Is is a rule of thumb to have siding in flat and trim in semi-gloss? What would be the reasons to not to follow that? What about main door + fake shutters? Semi-gloss?

My siding has some waviness and there are gaps between the siding planks that need to be filled before painting. Would the defects show easier in any higher than flat? And, which does it matter what kind of chalk should be used in filling siding defects? Is sanding a must?
 
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Old 04-20-09, 01:36 PM
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OK, I talked to the painters working next door and showed rubbing the siding. They said it is not bad but may get worse when P-washed. They were more concerned about water entering though the gaps between the hardboard pieces. I agree they look like they need filling.

They use clorox or similar chlorine/chloride stuff in P-washing. $600 for labor doing the trim and doors/shutters only & PW. Paint is extra.

I went to paint window shopping...SW's Duration is -30% off until 4/26, price now $38 or so per gallon (normally $54). That LOOKS really interesting, I'll probably go for that. Contractors get discounts but not from this special price. Is Duration self-priming (thinking about the peeling trim I have...)? I probably will find the info on the SWP website though.

Duron's Weathershield (not their top product but the next) in offer too, $38 now, normally $46. That is what the painters in my subdivision are recommending and using for the house next door. Duron's flagship Signature is $54/g.

Interesting that the painters I spoke with said SW Superpaint is good for siding but not for trim...not that I am considering it at lest for the trim (now same price as Duration $38/g, contractors probably pay high $20s, so significantly less that Duration now but I still probably would go for Duration). SW A-100 $38 less -15% anytime, contractors typically pay low $20s per g.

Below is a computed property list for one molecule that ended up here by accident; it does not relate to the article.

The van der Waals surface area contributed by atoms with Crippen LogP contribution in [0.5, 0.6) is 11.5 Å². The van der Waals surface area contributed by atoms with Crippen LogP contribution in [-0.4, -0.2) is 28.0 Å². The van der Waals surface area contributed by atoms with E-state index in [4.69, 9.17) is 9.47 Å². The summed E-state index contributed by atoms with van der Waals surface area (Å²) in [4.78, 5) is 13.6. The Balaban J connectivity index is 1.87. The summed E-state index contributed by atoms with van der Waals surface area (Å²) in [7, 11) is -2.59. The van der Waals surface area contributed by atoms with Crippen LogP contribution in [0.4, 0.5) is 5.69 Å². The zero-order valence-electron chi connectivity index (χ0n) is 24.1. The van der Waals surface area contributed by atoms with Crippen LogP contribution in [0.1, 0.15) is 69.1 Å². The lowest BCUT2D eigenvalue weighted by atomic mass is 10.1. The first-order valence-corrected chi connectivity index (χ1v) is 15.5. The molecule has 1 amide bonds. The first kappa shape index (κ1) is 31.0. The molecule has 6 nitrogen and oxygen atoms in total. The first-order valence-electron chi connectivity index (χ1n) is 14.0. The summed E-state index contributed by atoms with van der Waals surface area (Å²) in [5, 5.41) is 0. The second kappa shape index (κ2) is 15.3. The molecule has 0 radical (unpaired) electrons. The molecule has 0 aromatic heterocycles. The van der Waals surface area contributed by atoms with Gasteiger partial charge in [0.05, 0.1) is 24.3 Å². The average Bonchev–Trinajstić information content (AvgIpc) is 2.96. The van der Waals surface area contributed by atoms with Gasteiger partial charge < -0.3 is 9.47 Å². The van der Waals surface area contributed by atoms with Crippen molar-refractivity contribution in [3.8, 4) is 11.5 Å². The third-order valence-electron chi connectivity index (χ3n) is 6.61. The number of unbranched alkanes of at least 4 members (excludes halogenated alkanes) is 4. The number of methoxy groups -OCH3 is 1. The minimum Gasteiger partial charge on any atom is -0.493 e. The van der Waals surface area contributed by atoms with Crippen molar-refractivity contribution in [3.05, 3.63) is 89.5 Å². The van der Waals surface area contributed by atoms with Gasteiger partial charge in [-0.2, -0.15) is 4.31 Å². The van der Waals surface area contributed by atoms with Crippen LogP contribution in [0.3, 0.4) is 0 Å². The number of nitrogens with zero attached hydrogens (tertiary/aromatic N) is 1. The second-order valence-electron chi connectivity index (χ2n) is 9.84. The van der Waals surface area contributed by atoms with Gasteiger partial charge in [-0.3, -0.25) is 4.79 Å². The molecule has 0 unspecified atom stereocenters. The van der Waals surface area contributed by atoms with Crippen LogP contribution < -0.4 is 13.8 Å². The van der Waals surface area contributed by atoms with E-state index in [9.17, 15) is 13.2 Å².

Went to HD and Lowe's too just for curiosity, I asked for their top products...Lowe's Valspar is $30/g flat, $35/g semigloss. Behr's Premium Plus Ultra ultra @ HD is about $32/g less -$20 rebate for each 5g until tomorrow.

All in all SW probably will get my business, their Superpaint and A-100 with contractor discounts for siding still are an option but for trim and doors/shutters I am planning to go for their Duration. I hope I am on a right track here


By the way, SW Duration is available in flat, satin and gloss. I understand satin is more resistant to dirt and easier to clean. Would it make sense to go for satin siding and gloss trim? Or is flat siding and satin trim better?
 

Last edited by pics20; 04-20-09 at 01:51 PM.
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Old 04-20-09, 03:59 PM